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Diabetes service specification launched by NHS England


20 January 2016

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NHS England has today launched a new service specification on diabetes transition, to improve the service for young people who are transferring from child to adult services or from one service to another geographically.

Evidence shows the longer between appointments the higher the chance of a young person developing psychosocial issues such as anxiety and depression and increased HbA1c. Diabetes is also linked to higher rates of eating disorders.

NHS England has today launched a new service specification on diabetes transition, to improve the service for young people who are transferring from child to adult services or from one service to another geographically.

Evidence shows the longer between appointments the higher the chance of a young person developing psychosocial issues such as anxiety and depression and increased HbA1c. Diabetes is also linked to higher rates of eating disorders.

The Diabetes Transition Service Specification is designed to inform commissioners’ development of a clear specification based on local context.

Each service specification should include three key stages of transition the guidance says: paediatric preparation, planned transfers and supported integration into adult and new care settings.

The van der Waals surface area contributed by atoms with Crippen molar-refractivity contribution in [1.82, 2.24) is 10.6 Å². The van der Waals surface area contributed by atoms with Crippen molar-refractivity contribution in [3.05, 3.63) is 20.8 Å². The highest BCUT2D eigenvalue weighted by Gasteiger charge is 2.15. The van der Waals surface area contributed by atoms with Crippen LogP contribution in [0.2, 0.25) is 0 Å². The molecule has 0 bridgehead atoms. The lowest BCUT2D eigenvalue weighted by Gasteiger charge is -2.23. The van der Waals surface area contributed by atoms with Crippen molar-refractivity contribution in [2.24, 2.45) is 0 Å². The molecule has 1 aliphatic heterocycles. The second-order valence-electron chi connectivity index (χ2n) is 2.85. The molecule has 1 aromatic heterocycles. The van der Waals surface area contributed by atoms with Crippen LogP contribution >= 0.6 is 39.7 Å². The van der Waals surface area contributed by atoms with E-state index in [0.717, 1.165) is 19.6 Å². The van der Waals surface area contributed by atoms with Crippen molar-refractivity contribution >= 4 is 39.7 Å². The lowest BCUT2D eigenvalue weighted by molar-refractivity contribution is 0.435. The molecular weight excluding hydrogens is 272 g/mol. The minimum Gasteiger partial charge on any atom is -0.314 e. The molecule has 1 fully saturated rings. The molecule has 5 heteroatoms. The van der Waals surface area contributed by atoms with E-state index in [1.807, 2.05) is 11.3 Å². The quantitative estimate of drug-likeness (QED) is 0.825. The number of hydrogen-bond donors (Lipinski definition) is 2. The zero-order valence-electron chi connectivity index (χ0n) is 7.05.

The NHS outcomes framework measures as well as locally defined outcomes and measures should also form part of the local plans.

Some examples of measures that could be used include: 

·      Providing transition and young adult services that use technologies such as social media, email, texts, apps and Skype to reduce disengagement and promote uptake of services.

·      Provision of a joint agreed care plan before transfer to the next service.

·      Agreed goals for the individual.

·      Number of visits young person has attended in adult care monitored.

·      DNA rates at clinics monitored.

·      Preventing complications.

·      Measurement of HbA1c levels every three to six months in CYP.

·      Reduced unplanned hospital admissions between ages 13 and 25 monitored.

·      Young people offered screening for a variety of conditions.

·      Monitor nine key care processes including weight over time to monitor indications of an eating disorder.

·      Provide a range of educational modules to help with understanding.

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